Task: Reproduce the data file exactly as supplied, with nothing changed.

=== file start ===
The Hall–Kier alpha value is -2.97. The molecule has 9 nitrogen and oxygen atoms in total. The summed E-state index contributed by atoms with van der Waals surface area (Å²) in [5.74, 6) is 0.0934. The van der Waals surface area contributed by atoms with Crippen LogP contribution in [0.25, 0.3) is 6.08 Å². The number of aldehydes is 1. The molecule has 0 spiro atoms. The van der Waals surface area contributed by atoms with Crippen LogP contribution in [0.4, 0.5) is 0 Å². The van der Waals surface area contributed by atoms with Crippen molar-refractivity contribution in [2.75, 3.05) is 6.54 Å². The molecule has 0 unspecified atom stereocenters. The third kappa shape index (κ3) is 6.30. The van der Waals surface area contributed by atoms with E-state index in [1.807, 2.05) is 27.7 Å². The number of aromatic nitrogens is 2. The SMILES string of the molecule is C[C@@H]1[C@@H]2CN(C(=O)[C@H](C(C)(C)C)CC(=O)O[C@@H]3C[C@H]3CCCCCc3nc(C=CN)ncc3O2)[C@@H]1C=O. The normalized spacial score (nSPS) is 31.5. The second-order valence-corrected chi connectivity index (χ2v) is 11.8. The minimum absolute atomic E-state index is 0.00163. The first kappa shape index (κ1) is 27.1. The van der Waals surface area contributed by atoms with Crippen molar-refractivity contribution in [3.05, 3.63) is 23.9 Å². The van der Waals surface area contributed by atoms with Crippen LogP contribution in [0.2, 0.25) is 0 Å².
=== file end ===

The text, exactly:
The Hall–Kier alpha value is -2.97. The molecule has 9 nitrogen and oxygen atoms in total. The summed E-state index contributed by atoms with van der Waals surface area (Å²) in [5.74, 6) is 0.0934. The van der Waals surface area contributed by atoms with Crippen LogP contribution in [0.25, 0.3) is 6.08 Å². The number of aldehydes is 1. The molecule has 0 spiro atoms. The van der Waals surface area contributed by atoms with Crippen LogP contribution in [0.4, 0.5) is 0 Å². The van der Waals surface area contributed by atoms with Crippen molar-refractivity contribution in [2.75, 3.05) is 6.54 Å². The molecule has 0 unspecified atom stereocenters. The third kappa shape index (κ3) is 6.30. The van der Waals surface area contributed by atoms with E-state index in [1.807, 2.05) is 27.7 Å². The number of aromatic nitrogens is 2. The SMILES string of the molecule is C[C@@H]1[C@@H]2CN(C(=O)[C@H](C(C)(C)C)CC(=O)O[C@@H]3C[C@H]3CCCCCc3nc(C=CN)ncc3O2)[C@@H]1C=O. The normalized spacial score (nSPS) is 31.5. The second-order valence-corrected chi connectivity index (χ2v) is 11.8. The minimum absolute atomic E-state index is 0.00163. The first kappa shape index (κ1) is 27.1. The van der Waals surface area contributed by atoms with Crippen molar-refractivity contribution in [3.05, 3.63) is 23.9 Å². The van der Waals surface area contributed by atoms with Crippen LogP contribution in [0.2, 0.25) is 0 Å².